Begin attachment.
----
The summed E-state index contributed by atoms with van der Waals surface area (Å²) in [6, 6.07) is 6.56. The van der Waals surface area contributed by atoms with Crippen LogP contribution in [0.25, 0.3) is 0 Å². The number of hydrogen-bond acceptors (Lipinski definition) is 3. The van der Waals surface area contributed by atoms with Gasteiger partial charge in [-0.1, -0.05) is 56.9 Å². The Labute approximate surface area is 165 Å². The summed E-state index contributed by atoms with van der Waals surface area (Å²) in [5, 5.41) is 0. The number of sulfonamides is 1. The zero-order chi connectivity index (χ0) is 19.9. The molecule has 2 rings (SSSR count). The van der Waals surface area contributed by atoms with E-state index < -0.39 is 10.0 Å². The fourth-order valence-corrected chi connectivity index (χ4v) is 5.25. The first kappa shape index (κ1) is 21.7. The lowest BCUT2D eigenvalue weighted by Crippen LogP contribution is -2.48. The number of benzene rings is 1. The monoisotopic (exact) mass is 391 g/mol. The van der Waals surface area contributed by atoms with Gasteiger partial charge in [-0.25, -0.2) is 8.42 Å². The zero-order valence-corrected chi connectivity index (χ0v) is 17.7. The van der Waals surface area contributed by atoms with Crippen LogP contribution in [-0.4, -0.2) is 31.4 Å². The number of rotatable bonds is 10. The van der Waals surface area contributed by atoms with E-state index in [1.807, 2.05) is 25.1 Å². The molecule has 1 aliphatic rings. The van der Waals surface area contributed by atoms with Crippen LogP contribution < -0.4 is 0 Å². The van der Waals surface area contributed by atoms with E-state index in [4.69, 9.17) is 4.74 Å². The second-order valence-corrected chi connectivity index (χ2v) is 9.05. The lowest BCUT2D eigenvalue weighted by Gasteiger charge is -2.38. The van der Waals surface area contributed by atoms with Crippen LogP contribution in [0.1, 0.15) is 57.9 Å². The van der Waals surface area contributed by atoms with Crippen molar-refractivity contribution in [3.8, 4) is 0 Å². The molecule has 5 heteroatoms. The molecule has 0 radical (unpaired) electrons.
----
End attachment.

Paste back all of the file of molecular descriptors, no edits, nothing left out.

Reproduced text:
The summed E-state index contributed by atoms with van der Waals surface area (Å²) in [6, 6.07) is 6.56. The van der Waals surface area contributed by atoms with Crippen LogP contribution in [0.25, 0.3) is 0 Å². The number of hydrogen-bond acceptors (Lipinski definition) is 3. The van der Waals surface area contributed by atoms with Gasteiger partial charge in [-0.1, -0.05) is 56.9 Å². The Labute approximate surface area is 165 Å². The summed E-state index contributed by atoms with van der Waals surface area (Å²) in [5, 5.41) is 0. The number of sulfonamides is 1. The zero-order chi connectivity index (χ0) is 19.9. The molecule has 2 rings (SSSR count). The van der Waals surface area contributed by atoms with E-state index < -0.39 is 10.0 Å². The fourth-order valence-corrected chi connectivity index (χ4v) is 5.25. The first kappa shape index (κ1) is 21.7. The lowest BCUT2D eigenvalue weighted by Crippen LogP contribution is -2.48. The number of benzene rings is 1. The monoisotopic (exact) mass is 391 g/mol. The van der Waals surface area contributed by atoms with Gasteiger partial charge in [-0.25, -0.2) is 8.42 Å². The zero-order valence-corrected chi connectivity index (χ0v) is 17.7. The van der Waals surface area contributed by atoms with Crippen LogP contribution in [-0.4, -0.2) is 31.4 Å². The number of rotatable bonds is 10. The van der Waals surface area contributed by atoms with E-state index in [1.807, 2.05) is 25.1 Å². The molecule has 1 aliphatic rings. The van der Waals surface area contributed by atoms with Crippen LogP contribution < -0.4 is 0 Å². The van der Waals surface area contributed by atoms with E-state index in [4.69, 9.17) is 4.74 Å². The second-order valence-corrected chi connectivity index (χ2v) is 9.05. The lowest BCUT2D eigenvalue weighted by Gasteiger charge is -2.38. The van der Waals surface area contributed by atoms with Crippen LogP contribution in [0.1, 0.15) is 57.9 Å². The van der Waals surface area contributed by atoms with Crippen molar-refractivity contribution in [3.8, 4) is 0 Å². The molecule has 5 heteroatoms. The molecule has 0 radical (unpaired) electrons.